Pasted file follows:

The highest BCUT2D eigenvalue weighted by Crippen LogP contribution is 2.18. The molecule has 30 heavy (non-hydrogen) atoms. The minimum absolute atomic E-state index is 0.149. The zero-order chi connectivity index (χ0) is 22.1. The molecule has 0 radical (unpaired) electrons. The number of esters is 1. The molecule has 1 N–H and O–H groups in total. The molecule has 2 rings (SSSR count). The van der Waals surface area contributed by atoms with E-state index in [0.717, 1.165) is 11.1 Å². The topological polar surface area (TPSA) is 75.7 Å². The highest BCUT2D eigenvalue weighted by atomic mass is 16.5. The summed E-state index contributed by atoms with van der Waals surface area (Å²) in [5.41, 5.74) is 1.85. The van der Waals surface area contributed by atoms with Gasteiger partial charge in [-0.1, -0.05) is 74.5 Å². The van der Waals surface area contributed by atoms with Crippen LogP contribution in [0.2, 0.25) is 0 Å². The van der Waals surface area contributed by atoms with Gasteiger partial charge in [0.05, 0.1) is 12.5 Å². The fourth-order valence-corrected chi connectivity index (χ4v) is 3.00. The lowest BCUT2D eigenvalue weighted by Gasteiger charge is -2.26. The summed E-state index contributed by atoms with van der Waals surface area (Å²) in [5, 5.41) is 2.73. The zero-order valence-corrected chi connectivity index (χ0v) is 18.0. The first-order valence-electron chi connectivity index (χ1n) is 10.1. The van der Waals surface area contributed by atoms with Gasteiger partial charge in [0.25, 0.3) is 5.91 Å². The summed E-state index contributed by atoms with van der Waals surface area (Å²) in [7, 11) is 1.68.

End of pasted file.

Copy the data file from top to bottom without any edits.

The highest BCUT2D eigenvalue weighted by Crippen LogP contribution is 2.18. The molecule has 30 heavy (non-hydrogen) atoms. The minimum absolute atomic E-state index is 0.149. The zero-order chi connectivity index (χ0) is 22.1. The molecule has 0 radical (unpaired) electrons. The number of esters is 1. The molecule has 1 N–H and O–H groups in total. The molecule has 2 rings (SSSR count). The van der Waals surface area contributed by atoms with E-state index in [0.717, 1.165) is 11.1 Å². The topological polar surface area (TPSA) is 75.7 Å². The highest BCUT2D eigenvalue weighted by atomic mass is 16.5. The summed E-state index contributed by atoms with van der Waals surface area (Å²) in [5.41, 5.74) is 1.85. The van der Waals surface area contributed by atoms with Gasteiger partial charge in [-0.1, -0.05) is 74.5 Å². The van der Waals surface area contributed by atoms with Crippen LogP contribution in [0.2, 0.25) is 0 Å². The van der Waals surface area contributed by atoms with Gasteiger partial charge in [0.05, 0.1) is 12.5 Å². The fourth-order valence-corrected chi connectivity index (χ4v) is 3.00. The lowest BCUT2D eigenvalue weighted by Gasteiger charge is -2.26. The summed E-state index contributed by atoms with van der Waals surface area (Å²) in [5, 5.41) is 2.73. The zero-order valence-corrected chi connectivity index (χ0v) is 18.0. The first-order valence-electron chi connectivity index (χ1n) is 10.1. The van der Waals surface area contributed by atoms with Gasteiger partial charge in [0.25, 0.3) is 5.91 Å². The summed E-state index contributed by atoms with van der Waals surface area (Å²) in [7, 11) is 1.68.